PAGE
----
We still need a woman's right to choose

Submitted by Daniel_Randall on 10 November, 2004 - 6:50

The North-West Area of the National Union of Students has written to trade unionists and women's groups in the area about threats to abortion rights.

You may be aware of the recent discussions in the media about reducing the time limit for abortion, even down to 12 weeks. David Steel who put down the original act to legalise abortion many years ago, has come out in favour of reducing time limits (to 22 weeks), citing medical advances. The government could take action this autumn.

Our campaign is concerned to defend the rights of women to have access to safe contraception and abortion services, a right which has been the policy of many trade unions and student unions for some time.

These rights could be under threat as soon as this winter, either when the government reviews the Abortion Act, or from a private members’ bill.

The North West National Union of Students has called a demonstration on Saturday 6 November in Manchester to defend a women's right to choose. We urge you to support the demonstration, organise a discussion on the issue, invite a speaker, encourage your members to attend, raise the issue amongst your members, contact your MPs and make them aware of the issues.

87% of abortions are currently carried out before 13 weeks. Effective contraception and early termination where needed are preferable to women.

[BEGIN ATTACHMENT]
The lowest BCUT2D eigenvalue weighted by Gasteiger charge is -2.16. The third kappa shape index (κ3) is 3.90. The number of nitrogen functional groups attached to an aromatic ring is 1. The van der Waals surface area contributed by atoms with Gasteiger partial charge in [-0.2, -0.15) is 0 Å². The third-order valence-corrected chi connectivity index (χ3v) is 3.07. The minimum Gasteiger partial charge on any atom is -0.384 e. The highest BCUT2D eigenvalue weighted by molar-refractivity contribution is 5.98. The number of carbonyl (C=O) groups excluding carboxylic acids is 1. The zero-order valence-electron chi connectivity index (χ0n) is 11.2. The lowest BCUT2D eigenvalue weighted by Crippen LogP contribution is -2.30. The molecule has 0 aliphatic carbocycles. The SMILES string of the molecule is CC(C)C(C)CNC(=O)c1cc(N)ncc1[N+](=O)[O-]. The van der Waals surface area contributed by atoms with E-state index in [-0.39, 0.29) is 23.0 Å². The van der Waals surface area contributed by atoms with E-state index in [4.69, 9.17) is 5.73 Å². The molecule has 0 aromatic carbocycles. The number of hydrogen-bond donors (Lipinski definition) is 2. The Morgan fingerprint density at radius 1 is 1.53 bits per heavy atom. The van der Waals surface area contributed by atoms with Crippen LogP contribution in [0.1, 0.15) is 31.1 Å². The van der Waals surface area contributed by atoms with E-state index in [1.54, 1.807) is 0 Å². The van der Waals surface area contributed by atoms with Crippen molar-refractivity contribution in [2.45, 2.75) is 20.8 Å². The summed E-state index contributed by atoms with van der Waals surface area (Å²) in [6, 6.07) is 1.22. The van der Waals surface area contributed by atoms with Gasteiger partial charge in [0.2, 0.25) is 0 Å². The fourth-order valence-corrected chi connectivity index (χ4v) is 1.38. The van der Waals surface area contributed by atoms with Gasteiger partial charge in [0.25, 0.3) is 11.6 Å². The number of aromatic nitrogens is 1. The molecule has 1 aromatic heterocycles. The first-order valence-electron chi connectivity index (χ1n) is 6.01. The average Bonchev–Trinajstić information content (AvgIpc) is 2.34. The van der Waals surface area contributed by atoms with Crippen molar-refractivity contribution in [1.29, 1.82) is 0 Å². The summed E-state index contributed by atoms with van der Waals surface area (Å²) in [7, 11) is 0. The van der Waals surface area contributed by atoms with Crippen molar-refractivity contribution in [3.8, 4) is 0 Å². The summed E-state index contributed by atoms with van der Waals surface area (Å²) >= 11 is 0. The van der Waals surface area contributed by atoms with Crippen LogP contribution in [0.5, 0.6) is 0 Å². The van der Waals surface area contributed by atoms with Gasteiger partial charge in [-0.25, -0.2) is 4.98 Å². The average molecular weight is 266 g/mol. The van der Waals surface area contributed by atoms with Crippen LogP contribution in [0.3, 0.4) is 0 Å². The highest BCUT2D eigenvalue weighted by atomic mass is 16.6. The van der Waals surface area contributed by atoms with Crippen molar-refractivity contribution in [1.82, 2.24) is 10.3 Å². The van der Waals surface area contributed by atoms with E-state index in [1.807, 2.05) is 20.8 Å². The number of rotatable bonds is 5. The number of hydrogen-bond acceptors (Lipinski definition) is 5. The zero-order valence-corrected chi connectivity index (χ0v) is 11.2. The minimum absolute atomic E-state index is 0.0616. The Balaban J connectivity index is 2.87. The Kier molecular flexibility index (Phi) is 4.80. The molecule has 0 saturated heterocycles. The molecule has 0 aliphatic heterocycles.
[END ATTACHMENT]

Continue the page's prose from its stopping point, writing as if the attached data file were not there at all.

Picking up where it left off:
But what if women don't realise they are pregnant, as a young women, or an older woman in the menopause? Or suffer from a lack of access to early advice, the postcode lottery or delays in the NHS? Lower limits could mean a return of desperate women turning to back street methods rather than safe treatment. Tens of thousands of women were maimed every year before abortion was made legal.

In those 13% of cases of later abortion, women have had to make a difficult choice, but each case is decided on individual circumstances, and only the women herself knows her situation best. Women still face poverty on benefits if staying at home to bring up children. Many women going to work with young children still face low pay, and a shortage of quality, affordable childcare.

When there have been previous attempts to undermine a woman's right to choose, the trade unions organised their members to oppose the threat, including a major national demonstration. Don't let this attempt go unchallenged!

• Report of the demo and follow up campaigning next issue.

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